Examining Free Education Websites

Chuck Pyle instructs his 2013 Clothed Figure Drawing class. (Screen grab from SU Expo '13 Clothed Figure Drawing with Chuck Pyle YouTube video, https://www.youtube.com/watch?v=NxNQTkZgEkc)

For the August/September 2015 issue of Professional Artist, I’ll be examining just what makes the online education website Lynda.com such a powerful service and an enjoyable way to learn. However, to get the most out of a website such as Lynda.com, you need to subscribe and pay a fee to use the service.

The web, though, is filled with lots of free online tutorials, from written webpages to videos on YouTube. For instance, consider the YouTube videos by artist and teacher Chuck Pyle, a wonderful instructor from California. Below is one from his 2013 Clothed Figure Drawing class. As an art teacher myself, I am always looking for those who do it better than I do… and Pyle is simply among the best, being able to impart great information, with humor, in an easy going, yet professional manner. He’s so fluid in his delivery you almost don’t realize how much you’re learning. Such videos can inspire and inform how we ourselves might choose to teach. They’re also just fun to re-learn what we may already know.

But YouTube isn’t the only venue. On the Art of Education website, you can download dozens of free lesson plans, which are quite nicely designed and offer up great information too! For example, there’s a PDF download for a lesson called “Palatable Portraits,” in which you can help high-school students “create realistic, nontraditional portraits that feature someone eating or drinking.”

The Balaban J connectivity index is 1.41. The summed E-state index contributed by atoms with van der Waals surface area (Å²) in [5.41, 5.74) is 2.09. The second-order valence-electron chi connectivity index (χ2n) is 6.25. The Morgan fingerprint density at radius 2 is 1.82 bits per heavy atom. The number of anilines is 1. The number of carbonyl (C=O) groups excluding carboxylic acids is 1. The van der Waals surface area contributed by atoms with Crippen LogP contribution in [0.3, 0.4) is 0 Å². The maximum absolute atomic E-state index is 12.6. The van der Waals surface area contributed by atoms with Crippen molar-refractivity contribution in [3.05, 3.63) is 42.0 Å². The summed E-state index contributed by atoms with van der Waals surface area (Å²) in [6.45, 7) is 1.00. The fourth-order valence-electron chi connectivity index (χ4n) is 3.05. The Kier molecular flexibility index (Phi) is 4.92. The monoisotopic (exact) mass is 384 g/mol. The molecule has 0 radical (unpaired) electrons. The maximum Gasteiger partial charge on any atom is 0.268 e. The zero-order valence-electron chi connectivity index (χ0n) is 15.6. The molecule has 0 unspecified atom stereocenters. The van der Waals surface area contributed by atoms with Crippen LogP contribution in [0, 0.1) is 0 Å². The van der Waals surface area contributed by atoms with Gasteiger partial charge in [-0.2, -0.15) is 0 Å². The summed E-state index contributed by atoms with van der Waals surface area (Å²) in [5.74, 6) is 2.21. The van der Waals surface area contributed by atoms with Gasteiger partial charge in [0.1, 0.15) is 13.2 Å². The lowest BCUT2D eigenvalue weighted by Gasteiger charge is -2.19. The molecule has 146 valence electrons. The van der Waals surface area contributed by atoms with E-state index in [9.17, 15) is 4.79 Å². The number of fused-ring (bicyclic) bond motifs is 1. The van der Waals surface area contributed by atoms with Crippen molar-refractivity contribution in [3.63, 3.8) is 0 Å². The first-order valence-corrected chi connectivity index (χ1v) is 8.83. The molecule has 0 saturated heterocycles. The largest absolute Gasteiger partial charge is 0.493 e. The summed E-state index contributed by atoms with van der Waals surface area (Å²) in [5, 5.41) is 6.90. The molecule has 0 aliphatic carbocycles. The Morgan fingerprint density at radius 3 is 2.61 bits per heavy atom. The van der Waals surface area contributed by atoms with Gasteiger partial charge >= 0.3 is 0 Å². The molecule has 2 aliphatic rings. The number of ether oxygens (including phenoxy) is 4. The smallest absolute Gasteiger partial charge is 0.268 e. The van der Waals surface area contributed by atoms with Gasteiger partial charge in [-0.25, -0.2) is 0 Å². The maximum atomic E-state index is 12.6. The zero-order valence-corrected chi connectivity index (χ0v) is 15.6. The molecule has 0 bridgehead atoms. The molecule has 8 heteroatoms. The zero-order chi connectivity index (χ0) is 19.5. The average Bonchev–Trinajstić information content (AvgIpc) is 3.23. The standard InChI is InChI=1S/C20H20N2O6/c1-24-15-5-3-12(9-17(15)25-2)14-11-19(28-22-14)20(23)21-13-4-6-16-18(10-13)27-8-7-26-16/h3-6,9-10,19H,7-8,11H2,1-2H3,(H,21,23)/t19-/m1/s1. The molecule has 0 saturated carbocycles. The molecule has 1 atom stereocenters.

On the Art of Education website (theartofed.com/lessons), you can download dozens of free lesson plans.
On the Art of Education website (theartofed.com/lessons), you can download dozens of free lesson plans.

Again, what’s important here is not so much the lesson itself, but the form of the lesson — it’s design, content, etc. It’s clearly divided into sections, showing you what materials the students will need for the projects and the steps needed to complete the assignment. It also provides you with motivating thoughts, suggesting that you ask your students “to think about the following questions: When do you look spectacular eating or drinking? At a coffee shop sipping a latte? At a fancy restaurant? When do you look terrible eating or drinking? Perhaps slumped on the couch, the Cheetos residue staining your face and fingers?”

It almost makes me want to do a series of sloppy self-portraits, in which I’m devouring different snacks that I know are bad for me! So, check out these PDFs and maybe they’ll help you in your lesson plans or workshops.

If you happen to know of some great free online tutorials or learning centers, let us know about them. Email [email protected] or Tweet us at @ProArtistMag.

Terry Sullivan is the former editor of Professional Artist magazine and the former technical editor at American Artist magazine. He currently is an editor at Consumer Reports, where he covers digital cameras, camcorders, smart phones, printers and digital imaging. He is also an artist and musician. Follow him on Twitter: @TerryCR.